Exposed! The story of swimwear


Image: Peggy Moffitt modelling Rudi Gernreich's topless swimsuit in 1964. Photograph by William Claxton, courtesy of Demont Photo Management (

Movie sirens, aquatic stars, bathing beauties, athletes, sporting icons, swimmers and designers all played their part in the evolution of the modern swimsuit. Blurring the boundaries between underwear and outerwear, the swimsuit continues to make shock waves.

Australian swimwear is placed in a global context, showing how Australian swimmers and swimwear designers responded to their environment, to the strong local swimming and beach culture, and to international fashion trends.

From the 1900s swimwear evolved from hidden, almost medicinal outfits for bathing and soaking to more functional, fashionable garments - and an essential item of leisurewear. Australian designs reflected changes in taste, customs and international trends.

This Australian National Maritime Museum travelling exhibition will explore popular culture, and the designers and personalities who influenced swimwear development. Before 1910 Australia's mermaid Annette Kellerman and her contemporaries created a new modern look, not only for the swimsuit but for women.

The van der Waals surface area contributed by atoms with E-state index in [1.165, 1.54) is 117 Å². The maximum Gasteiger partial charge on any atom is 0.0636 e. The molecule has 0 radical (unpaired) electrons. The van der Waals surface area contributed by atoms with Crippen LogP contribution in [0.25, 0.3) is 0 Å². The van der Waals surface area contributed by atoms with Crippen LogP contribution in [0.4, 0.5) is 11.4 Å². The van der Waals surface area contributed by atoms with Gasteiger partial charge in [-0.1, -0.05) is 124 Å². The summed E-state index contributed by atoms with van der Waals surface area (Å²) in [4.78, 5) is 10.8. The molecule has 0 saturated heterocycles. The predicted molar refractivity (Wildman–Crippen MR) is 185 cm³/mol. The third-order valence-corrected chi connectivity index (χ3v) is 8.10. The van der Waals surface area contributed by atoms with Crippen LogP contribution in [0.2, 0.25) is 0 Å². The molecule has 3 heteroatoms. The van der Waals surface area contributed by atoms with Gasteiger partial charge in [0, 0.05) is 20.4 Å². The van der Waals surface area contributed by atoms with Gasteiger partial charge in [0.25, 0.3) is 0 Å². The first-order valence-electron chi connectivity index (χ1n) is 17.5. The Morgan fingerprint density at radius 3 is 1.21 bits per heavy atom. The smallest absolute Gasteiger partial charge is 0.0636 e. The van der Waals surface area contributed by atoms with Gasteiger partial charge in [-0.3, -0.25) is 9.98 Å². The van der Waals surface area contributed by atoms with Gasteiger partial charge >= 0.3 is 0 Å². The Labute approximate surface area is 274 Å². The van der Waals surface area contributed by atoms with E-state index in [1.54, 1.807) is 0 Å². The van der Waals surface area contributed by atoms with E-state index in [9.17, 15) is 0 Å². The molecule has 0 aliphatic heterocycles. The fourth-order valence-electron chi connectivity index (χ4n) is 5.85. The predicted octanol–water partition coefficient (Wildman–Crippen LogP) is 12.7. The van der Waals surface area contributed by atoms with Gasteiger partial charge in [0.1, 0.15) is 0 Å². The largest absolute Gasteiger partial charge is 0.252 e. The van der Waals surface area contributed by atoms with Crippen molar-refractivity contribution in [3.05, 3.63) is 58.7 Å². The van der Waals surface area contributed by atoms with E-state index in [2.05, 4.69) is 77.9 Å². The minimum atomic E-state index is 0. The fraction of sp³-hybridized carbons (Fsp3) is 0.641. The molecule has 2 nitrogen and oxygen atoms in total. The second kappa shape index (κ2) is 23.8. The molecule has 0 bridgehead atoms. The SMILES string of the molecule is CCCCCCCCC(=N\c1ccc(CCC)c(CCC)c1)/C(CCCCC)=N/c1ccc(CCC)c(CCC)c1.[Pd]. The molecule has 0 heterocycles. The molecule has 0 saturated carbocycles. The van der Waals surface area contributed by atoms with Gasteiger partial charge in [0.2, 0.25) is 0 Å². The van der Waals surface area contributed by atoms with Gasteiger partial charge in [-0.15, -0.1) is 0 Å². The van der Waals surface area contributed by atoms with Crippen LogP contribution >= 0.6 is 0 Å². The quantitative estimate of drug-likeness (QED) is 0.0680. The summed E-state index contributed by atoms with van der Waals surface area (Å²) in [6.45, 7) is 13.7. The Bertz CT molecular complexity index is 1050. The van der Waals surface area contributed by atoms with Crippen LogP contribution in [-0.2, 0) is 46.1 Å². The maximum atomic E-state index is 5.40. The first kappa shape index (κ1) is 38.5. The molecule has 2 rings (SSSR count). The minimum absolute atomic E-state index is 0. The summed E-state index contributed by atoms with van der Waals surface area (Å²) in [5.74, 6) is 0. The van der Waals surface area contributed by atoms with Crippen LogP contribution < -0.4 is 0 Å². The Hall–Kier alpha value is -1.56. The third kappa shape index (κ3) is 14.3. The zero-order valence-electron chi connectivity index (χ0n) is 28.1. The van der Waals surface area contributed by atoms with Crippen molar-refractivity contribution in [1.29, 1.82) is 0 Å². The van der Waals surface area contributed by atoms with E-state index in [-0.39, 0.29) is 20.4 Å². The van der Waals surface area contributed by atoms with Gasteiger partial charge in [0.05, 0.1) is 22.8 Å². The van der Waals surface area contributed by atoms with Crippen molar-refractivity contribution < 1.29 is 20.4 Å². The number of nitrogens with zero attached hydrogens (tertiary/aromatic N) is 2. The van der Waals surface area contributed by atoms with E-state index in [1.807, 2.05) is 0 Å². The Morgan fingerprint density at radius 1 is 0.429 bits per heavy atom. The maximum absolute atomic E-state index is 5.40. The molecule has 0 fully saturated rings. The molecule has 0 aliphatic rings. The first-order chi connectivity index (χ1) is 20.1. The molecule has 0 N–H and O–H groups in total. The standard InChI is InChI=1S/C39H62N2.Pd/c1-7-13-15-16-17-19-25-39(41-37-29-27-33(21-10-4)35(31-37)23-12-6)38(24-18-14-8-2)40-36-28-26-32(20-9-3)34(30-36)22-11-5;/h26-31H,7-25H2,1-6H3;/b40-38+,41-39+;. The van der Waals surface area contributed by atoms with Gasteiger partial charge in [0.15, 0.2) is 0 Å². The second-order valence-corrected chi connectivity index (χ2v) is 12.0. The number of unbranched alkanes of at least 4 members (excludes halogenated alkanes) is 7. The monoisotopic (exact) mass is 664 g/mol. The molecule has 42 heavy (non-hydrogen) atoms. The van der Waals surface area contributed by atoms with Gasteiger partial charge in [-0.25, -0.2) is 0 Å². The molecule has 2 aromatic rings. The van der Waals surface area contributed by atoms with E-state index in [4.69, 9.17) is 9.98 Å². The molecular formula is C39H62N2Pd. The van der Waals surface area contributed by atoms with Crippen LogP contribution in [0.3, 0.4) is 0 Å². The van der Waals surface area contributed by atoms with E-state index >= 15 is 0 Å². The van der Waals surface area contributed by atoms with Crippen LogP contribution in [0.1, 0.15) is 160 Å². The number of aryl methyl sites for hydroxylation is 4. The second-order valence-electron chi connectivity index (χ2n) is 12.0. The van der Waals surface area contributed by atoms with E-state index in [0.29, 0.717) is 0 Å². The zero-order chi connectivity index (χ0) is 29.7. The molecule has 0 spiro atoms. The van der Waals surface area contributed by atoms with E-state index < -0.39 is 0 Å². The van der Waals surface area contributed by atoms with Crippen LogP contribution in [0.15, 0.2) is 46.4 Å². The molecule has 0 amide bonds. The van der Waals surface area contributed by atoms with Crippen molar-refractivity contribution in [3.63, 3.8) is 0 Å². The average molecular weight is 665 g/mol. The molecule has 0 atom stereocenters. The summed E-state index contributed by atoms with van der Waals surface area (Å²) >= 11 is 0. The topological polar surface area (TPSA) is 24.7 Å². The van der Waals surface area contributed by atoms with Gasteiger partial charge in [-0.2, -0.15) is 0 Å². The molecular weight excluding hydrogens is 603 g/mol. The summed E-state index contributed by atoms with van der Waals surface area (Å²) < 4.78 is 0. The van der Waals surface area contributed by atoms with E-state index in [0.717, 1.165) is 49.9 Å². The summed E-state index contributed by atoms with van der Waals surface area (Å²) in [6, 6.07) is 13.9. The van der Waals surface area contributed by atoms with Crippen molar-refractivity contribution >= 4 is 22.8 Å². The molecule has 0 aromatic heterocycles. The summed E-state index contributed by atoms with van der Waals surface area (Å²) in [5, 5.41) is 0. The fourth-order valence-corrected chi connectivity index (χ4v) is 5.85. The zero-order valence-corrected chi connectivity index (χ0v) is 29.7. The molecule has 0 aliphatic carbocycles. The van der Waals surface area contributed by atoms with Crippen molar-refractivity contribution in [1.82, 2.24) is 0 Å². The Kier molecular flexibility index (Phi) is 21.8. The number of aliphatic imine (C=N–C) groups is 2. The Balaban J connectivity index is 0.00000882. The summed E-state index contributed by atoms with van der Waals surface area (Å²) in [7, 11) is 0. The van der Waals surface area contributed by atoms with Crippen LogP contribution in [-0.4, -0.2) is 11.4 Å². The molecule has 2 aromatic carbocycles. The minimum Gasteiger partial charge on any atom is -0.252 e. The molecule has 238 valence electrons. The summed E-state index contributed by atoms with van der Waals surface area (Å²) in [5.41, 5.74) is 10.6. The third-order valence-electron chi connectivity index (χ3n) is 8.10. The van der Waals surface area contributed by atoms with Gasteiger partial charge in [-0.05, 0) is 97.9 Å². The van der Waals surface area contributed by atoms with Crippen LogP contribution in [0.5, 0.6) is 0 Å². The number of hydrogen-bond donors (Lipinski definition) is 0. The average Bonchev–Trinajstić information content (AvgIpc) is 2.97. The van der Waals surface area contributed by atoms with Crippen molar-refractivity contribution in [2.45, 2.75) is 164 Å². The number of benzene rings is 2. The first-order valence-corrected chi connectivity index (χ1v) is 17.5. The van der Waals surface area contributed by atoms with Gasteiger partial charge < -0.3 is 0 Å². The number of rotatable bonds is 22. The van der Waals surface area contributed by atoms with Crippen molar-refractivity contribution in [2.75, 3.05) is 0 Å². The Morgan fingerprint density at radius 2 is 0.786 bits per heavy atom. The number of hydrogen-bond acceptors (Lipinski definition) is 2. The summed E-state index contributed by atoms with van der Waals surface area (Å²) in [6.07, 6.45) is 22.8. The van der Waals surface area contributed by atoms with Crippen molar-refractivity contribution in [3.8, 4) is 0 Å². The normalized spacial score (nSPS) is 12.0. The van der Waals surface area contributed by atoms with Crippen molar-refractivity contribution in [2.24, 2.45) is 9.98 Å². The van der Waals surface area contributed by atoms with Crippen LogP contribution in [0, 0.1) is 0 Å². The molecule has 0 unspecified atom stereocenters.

Australia's appetite for swimwear created a local industry on the back of a developing knitwear manufacturing base. Speedo, founded as MacRae Knitting Mills in 1914, became a household name for sporting suits from 1929 with its innovative Racer-back design. It remains a dominant brand internationally. Innovations in design and textile technology remain a strong feature of swimwear development.

The exhibition features swimwear from the collections of contemporary Australian designers. One-piece black bathing suits, inspired by the original mermaid Annette Kellerman, were also created by the designers Jets, Seafolly, Tigerlily and Zimmermann especially for this exhibition.

Exposed! The story of swimwear highlights the designs and designers, past and present, at the forefront of Australian swimwear fashion.

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21 August - 7 November 2010 at the Museum's Historic Council Chambers site.

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